Congress continues to lose ground to ruling party two years after national elections.
Indian Prime Minister Narendra Modi’s ruling party won power in remote northeast Assam and made gains in other states on Thursday, expanding its political influence beyond its traditional heartland two years after a landslide national election victory.
The Hindu nationalist Bharatiya Janata Party seized control of restive Assam from the center-left Congress party, which promised to “work harder” to win people’s confidence after losing ground in several states. “These results show that the people are accepting, appreciating and supporting our pro-development ideology,” Modi told supporters at his party’s headquarters in New Delhi.
Assam is the first northeastern state to be controlled by the BJP, whose traditional power base is in Hindi-speaking north, central and west India.
Political analyst Ashok Malik told AFP that Thursday’s results showed the BJP was now India’s only truly national party. “This expansion for the BJP comes at a time when the Congress is shrinking, even though they have different social constituencies,” said Malik, a fellow with New Delhi-based Observer Research Foundation think-tank. “And now, the BJP is the only pan-India national party, which the Congress once used to be.”
The BJP needs to win state elections to gain more seats in the nation’s upper house of parliament, which has been blocking reforms seen as crucial to fuelling the economic growth it has promised voters. Most members of the upper house, which has obstructed measures such as a planned standardized goods and services tax, are indirectly elected by state legislatures.
The BJP mounted a fierce campaign in tea-growing Assam, promising to support indigenous rights and crack down on illegal immigration from neighboring Bangladesh. Migrants have long been accused of illegally entering the state from Bangladesh and grabbing land, causing tensions with local people and sporadic outbreaks of communal violence.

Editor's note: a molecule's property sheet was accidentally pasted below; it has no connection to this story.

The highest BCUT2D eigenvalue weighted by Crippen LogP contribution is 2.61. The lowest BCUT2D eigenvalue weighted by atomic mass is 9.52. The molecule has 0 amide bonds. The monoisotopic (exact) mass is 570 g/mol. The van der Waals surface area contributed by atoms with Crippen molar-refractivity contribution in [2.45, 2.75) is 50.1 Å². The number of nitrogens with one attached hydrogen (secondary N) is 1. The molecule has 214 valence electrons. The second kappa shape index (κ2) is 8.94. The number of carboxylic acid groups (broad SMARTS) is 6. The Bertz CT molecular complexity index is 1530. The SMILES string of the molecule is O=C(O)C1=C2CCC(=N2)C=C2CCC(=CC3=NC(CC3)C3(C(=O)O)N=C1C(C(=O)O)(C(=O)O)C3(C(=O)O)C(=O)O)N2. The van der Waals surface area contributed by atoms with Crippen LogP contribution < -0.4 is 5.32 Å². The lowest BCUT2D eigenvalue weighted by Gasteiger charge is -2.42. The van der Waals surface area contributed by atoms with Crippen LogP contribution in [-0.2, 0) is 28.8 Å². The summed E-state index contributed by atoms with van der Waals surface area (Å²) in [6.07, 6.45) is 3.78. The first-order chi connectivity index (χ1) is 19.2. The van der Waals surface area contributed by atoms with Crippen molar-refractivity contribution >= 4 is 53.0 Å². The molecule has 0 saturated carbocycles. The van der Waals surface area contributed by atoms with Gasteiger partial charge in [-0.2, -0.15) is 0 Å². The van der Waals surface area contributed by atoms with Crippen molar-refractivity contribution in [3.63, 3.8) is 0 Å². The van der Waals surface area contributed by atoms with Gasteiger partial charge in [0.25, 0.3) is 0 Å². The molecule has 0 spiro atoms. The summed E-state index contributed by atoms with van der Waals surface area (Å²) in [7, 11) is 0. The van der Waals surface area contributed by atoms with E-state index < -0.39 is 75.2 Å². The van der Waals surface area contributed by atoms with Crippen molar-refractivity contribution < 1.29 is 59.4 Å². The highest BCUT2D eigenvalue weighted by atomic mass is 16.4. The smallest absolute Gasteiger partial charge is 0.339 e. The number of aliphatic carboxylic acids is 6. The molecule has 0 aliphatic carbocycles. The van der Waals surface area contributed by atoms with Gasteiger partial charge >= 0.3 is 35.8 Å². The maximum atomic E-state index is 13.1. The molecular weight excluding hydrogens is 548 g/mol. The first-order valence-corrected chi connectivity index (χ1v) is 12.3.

India’s seven northeastern states, joined to the rest of the country by a narrow sliver of land, are culturally distinct from the rest of the country and have a long history of separatist insurgencies.
“People were fed up and they wanted a change… that’s why this time they’ve voted for BJP and its alliance partners,” said Sarbananda Sonowal, BJP’s Assam chief ministerial candidate.
Partial results showed Congress had just 26 of the total 126 seats in Assam and the BJP-led alliance had 86. The party also made gains in Kerala in the south and in eastern West Bengal state, whose feisty chief minister Mamata Banerjee’s Trinamool party had won a clear majority even before all the votes were counted, despite corruption allegations.
Modi’s party swept to power in a general election two years ago promising business-friendly reforms to overhaul the economy, but lost out in two critical state polls in 2015.
With final results from the five states still to come in, regional parties looked set to win in Kerala and Tamil Nadu in the south. Jubilant supporters of Tamil Nadu’s popular Chief Minister Jayalalithaa Jayaram gathered outside her house to celebrate, many of them painted in the colors of the state flag.
The former movie star known as ‘Amma’ has long enjoyed a huge following in prosperous Tamil Nadu where she has won three terms as chief minister since 1991. The 68-year-old has earned loyalty with a series of populist schemes including giving away gold, goats and kitchen appliances at election time, but has also drawn accusations of corruption and an autocratic governing style.
This year, her AIADMK [All India Anna Dravida Munnetra Kazhagam] party’s election manifesto promises included free wifi at public places, laptops for students, free cell phones and minimum units of free electricity every month.
Congress vice-president Rahul Gandhi, who fronted the campaigning in several states, tweeted that his party would “work harder till we win the confidence & trust of people.”
Rahul’s mother Sonia, who is the Congress president, said in a statement: “We will introspect into the reasons for our loss and rededicate ourselves to the service of the people with greater vigor.” The party, in power nationally until 2014, was leading in only one state—the southern Indian seaside town of Puducherry, a former French colony with less than a million eligible voters.